Iowans celebrate corn at the Clay County Fair
Paul Emerick, a retired chemistry teacher and farmer, wants to spread the "whole story" about ethanol.
Emerick joined the Iowa Corn Association at the Clay County Fair's Iowa Corn Day to help inform fairgoers about the widespread benefits of corn within American agriculture and food.
Ethanol is created from ground and fermented corn, which turns into a liquid similar to moonshine. When the process began, ethanol was created from the surplus corn after the government loans finished.
A common conception is that the byproduct of ethanol, a granulated corn substance, is discarded. However, Emerick hopes to inform fairgoers that this byproduct, named dry distillers grains, is used as feed for cattle.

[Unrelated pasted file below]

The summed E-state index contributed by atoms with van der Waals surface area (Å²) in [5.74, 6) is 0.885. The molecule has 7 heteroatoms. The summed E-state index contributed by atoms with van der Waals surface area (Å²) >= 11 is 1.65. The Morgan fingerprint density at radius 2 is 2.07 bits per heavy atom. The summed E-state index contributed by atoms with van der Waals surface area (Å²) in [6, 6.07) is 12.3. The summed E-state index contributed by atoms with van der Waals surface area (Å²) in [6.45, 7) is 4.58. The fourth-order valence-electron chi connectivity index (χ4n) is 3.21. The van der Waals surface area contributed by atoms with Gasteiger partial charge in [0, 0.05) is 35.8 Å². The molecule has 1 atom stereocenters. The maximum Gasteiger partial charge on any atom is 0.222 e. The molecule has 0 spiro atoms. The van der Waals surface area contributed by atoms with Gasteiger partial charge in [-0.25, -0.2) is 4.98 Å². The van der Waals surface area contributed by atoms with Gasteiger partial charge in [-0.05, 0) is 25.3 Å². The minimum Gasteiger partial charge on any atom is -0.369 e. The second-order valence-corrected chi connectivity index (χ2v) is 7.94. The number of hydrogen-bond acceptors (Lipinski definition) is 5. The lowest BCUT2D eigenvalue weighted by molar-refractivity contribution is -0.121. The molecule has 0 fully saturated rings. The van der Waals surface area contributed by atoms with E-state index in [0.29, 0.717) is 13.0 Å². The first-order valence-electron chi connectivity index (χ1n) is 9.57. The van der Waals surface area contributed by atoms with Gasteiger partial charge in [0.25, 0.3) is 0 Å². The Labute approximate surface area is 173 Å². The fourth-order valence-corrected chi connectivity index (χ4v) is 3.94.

"Forty percent of corn is turned to ethanol," Emerick said, "and half of it comes back as feed."
In addition to Emerick's presentation, Iowa Corn Day hosted activities for every age. A corn maze was set up in the middle of the park, and kids could make play-dough using cornstarch, water, and food coloring.
"Farmers are used to producing corn," Dean Meyer, director of grower services in Lyon County, said, "but they're not used to promoting it."
Corn was featured in many different forms in Central Park, from ethanol and DDG to its most basic state on the stalks of the corn maze.
"There's a large segment of the population that's removed from farming, even in northwest Iowa," Chris Clark, a board member on the Sac Ida County local corn growers board, said. "We want to re-educate people on corn."
In addition to the activities, the Iowa Corn Association had a petition available to sign, supporting the renewable fuel standard introduced by the United States Environmental Protection Agency. Members of the association who received a postcard in the mail could also receive a $5 appreciation coupon to either the Branding Iron or the Chop Shop, both located at the fair.
"Corn is a fantastic commodity," Clark said. "We're just here to promote its benefits."